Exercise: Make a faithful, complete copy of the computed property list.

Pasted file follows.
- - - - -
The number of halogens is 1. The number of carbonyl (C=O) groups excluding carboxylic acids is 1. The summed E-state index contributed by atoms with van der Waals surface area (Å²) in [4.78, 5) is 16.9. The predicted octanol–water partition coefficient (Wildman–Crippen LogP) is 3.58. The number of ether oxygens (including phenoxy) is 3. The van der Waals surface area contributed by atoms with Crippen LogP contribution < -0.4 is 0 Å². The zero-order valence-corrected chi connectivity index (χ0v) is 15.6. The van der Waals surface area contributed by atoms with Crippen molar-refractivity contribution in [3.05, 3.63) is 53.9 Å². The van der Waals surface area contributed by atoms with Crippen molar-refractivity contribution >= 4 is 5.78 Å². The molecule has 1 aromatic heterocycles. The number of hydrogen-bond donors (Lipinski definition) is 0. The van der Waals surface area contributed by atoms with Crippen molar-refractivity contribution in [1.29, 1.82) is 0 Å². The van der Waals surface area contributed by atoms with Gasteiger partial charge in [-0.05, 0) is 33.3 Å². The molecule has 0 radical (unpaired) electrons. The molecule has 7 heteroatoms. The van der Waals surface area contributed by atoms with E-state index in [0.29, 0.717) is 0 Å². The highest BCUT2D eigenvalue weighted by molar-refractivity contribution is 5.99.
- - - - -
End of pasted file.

The number of halogens is 1. The number of carbonyl (C=O) groups excluding carboxylic acids is 1. The summed E-state index contributed by atoms with van der Waals surface area (Å²) in [4.78, 5) is 16.9. The predicted octanol–water partition coefficient (Wildman–Crippen LogP) is 3.58. The number of ether oxygens (including phenoxy) is 3. The van der Waals surface area contributed by atoms with Crippen LogP contribution < -0.4 is 0 Å². The zero-order valence-corrected chi connectivity index (χ0v) is 15.6. The van der Waals surface area contributed by atoms with Crippen molar-refractivity contribution in [3.05, 3.63) is 53.9 Å². The van der Waals surface area contributed by atoms with Crippen molar-refractivity contribution >= 4 is 5.78 Å². The molecule has 1 aromatic heterocycles. The number of hydrogen-bond donors (Lipinski definition) is 0. The van der Waals surface area contributed by atoms with Crippen molar-refractivity contribution in [1.29, 1.82) is 0 Å². The van der Waals surface area contributed by atoms with Gasteiger partial charge in [-0.05, 0) is 33.3 Å². The molecule has 0 radical (unpaired) electrons. The molecule has 7 heteroatoms. The van der Waals surface area contributed by atoms with E-state index in [0.29, 0.717) is 0 Å². The highest BCUT2D eigenvalue weighted by molar-refractivity contribution is 5.99.